PICTURE: Boeing unveils 1,000th 767

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Boeing's venerable 767 has become only the second widebody aircraft to cross the 1,000th delivery mark.

The 91st 767-300ER for Japan's All Nippon Airways, powered by twin General Electric CF6-80C2 engines and registered JA622A, was unveiled during a 2 February ceremony at Boeing's final assembly plant in Everett, Washington.

"As we salute the 1,000th 767, the next 767 is already being built in a new bay where we can produce airplanes much more efficiently for years to come. We hope many of the new 767s will become U.S. Air Force tankers built right here," says Boeing Commercial Airplanes CEO Jim Albaugh.

 

 © Boeing

After an output of 1,000 airframes, the 767 production line has transitioned from its original home inside the 40-24 building to 40-33, a rear-facing bay that required modifications to the factory, such as a new door and a removal of a corner from the world's largest building by volume to accommodate transit to the flight line.

The goal is to shrink the aircraft's factory footprint by half, instituting lean manufacturing practices to cut Boeing's recurring cost to build each aircraft.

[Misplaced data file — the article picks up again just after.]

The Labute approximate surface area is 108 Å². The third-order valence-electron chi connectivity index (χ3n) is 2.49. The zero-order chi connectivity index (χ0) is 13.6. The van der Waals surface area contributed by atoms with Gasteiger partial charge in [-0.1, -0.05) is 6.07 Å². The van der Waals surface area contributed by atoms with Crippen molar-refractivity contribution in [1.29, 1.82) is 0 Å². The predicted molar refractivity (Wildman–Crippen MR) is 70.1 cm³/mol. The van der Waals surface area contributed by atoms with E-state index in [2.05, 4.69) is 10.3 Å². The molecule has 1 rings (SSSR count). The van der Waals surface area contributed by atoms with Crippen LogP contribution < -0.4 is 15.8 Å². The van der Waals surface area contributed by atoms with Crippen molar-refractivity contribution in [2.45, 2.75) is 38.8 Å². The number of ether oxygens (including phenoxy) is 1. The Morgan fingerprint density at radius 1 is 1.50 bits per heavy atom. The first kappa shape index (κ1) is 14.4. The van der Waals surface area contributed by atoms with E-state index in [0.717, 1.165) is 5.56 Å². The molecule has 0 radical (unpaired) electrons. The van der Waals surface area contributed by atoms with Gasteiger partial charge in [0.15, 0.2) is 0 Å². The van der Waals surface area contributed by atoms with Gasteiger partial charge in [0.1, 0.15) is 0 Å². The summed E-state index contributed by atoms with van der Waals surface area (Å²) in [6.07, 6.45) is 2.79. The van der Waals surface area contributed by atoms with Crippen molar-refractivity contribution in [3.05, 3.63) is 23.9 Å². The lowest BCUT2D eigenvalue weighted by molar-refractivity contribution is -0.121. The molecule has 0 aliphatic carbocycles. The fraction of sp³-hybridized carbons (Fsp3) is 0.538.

In place of the original 767 line, Boeing will establish a second "surge" final assembly line for its 787, which is expected to be operational by early 2012.

The move to a lean two-position assembly line is aimed at making Boeing's tanker proposal more affordable, a key measurement in the KC-X competition.

Boeing plans to submit a final bid for the KC-X contract on 11 February.

The only other widebody jetliner to see 1,000 deliveries is the Boeing 747, which has seen more than 1,430 built since 1968. The 1,000th 747, a -400 model, was delivered to Singapore Airlines in October 1993.

When it entered service with United Airlines in September 1982, the 767-200 featured a two-person flight deck, offering airlines a significant cost savings over the three-crew Boeing 707, which it replaced.

The type also holds the title of being the first to receive 180min extended twin-engine operations (ETOPS) certification from the US Federal Aviation Administration, pushing commercial aviation past rules initially developed for piston aircraft and opened more efficient routing for over water operations.

In the company's near-100-year history, the 767-300ER also holds the distinction of being the most profitable Boeing airliner.